The Issue: Accountability attacked over, under and upside-down

By NICOLE DEBEVEC, United Press International   |   May 12, 2013 at 4:01 AM   |   0 comments

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American voters are bombarded by messages -- gazillions of messages -- that help them make decisions when they enter the voting booth or decide on an issue.

But are voters making decisions based on facts and knowledge or are the decisions being made simply because of their political party or philosophy?

Also an important question: Are elected officials making decisions based on reality or partisanship?

With huge challenges such as immigration reform and budget issues facing lawmakers in Washington should Americans worry about whether the country is "slipping into a period of ungovernability?" asked Larry Jacobs of the University of Minnesota's Humphrey School of Public Affairs in Minneapolis in introducing "The Attack on Fact: American Politics and the Loss of Accountability."

Kathleen Hall Jamison, director of the Annenberg Public Policy Center at the University of Pennsylvania and founder of FactCheck.org, offered stark examples of politicians and campaign ads attacking "custodians of the knowable" and spoke of the damage undermining and attacking facts can do to democracy.

The public policy process functions well when two institutions are "custodians of the knowable" or keepers of the facts: experts and journalists.

"When these two institutions function, we'll get better public policy," she said because experts are scrutinized and held accountable by their peers and journalists help the public adjudicate the record.

But messaging can upset the cart, Jamison said, citing examples of attacks on the non-partisan Congressional Budget Office as partisan or shaping the current gun control debate based on false statements.

"Viable policy options are foreclosed and good policy is sabotaged when misinformation or calculated deception shapes policy perception and or policy decisions," she said.

In a world after Citizens United vs. Federal Election Commission, the Supreme Court decision that swept away federal restrictions on independent "electioneering communications" by corporations and unions, and similar restrictions in two dozen states, "deceptive" advertising backed by oodles of money or the threat of oodles of money "makes it more likely policymaking legislators fear retribution at the ballot box," adding a new actor into the accountability mix, Jamison said.

"Partisan journalism and sophistic political consultants who are willing to spin deception effectively in this moneyed environment, makes it difficult for what is knowable ... to shape policy debate," she said. "Instead, everything becomes infected with a partisan perspective. ... And the expert communities [become] suspect as well."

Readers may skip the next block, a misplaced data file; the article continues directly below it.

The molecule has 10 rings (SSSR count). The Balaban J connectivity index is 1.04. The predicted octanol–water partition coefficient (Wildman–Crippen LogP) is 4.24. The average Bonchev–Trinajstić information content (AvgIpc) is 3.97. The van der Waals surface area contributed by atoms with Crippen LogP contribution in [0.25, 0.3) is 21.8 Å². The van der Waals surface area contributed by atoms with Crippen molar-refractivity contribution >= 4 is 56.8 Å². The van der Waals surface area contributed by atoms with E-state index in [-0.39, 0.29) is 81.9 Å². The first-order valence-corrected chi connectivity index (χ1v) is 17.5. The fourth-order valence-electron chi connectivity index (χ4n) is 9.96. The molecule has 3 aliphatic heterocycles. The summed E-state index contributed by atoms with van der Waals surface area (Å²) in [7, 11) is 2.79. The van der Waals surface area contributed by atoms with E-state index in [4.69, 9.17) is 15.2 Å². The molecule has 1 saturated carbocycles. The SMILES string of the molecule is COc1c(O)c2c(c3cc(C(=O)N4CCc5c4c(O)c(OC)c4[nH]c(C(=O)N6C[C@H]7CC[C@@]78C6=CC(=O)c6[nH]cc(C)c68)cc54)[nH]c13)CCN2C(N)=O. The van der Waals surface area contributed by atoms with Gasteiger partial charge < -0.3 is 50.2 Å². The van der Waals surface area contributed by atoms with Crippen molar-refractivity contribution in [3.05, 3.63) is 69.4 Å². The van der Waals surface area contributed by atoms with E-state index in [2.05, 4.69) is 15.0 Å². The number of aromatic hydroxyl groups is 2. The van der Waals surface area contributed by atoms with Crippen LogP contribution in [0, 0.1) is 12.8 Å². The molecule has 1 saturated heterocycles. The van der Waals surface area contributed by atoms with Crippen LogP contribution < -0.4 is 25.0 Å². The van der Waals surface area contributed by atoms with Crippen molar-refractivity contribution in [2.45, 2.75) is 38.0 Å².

Misinformation, disinformation or flat-out deceptive messages come in various forms, she said. Think of the Willie Horton ads in the 1988 presidential campaign. Or former House Speaker Newt Gingrich calling the CBO a "socialist" entity. Or Former General Electric leader Jack Welch saying the Obama administration manipulated the September jobs report during the 2012 presidential campaign. Or the gun rights groups falsely intimating a bipartisan background checks bill contained language requiring a prospective national gun registry.

"Democrats in red states are more vulnerable to begin with ... and three [Democrats who voted against the background checks] are up for re-election," Jamison said, "you had a lethal combination."

But there are some protections in the system.

"Good journalism ... sees accuracy as a goal. As something to be cherished," she said. "When you have fact-checking of challengers to institutions, you can change the process."

When journalists debunk deception, "you ultimately get more accurate knowledge," she said.

A second protector is debate.

"When you engage each other in debate, you get the public learning," Jamison said. "It's the reason we need to protect debates."

Also, accurate counter-advertising can blunt the effects of deception.

Concerning social media such as Twitter, Jamison said the mini-blog site can be "an alerting function and linking function" during political debates, a function for which mainstream media doesn't have an effective alternative, she said.

"When used well, [voters] become much more knowledgeable," she said. "It's almost as if you have your own personal political reference library."

On the downside, she said, constant tweeting during debates leads her to worry that people are "tweeting the debate without listening to debate."

"I worry about us moving into meta-world in which we're commenting on political world instead of engaging in the political world directly," she said.

Her concern extends to the electorate.

"I worry more about campaigning becoming disconnected from governance than about electing bad people. If the electorate comes to see that elections don't translate into governance, why should we vote?"

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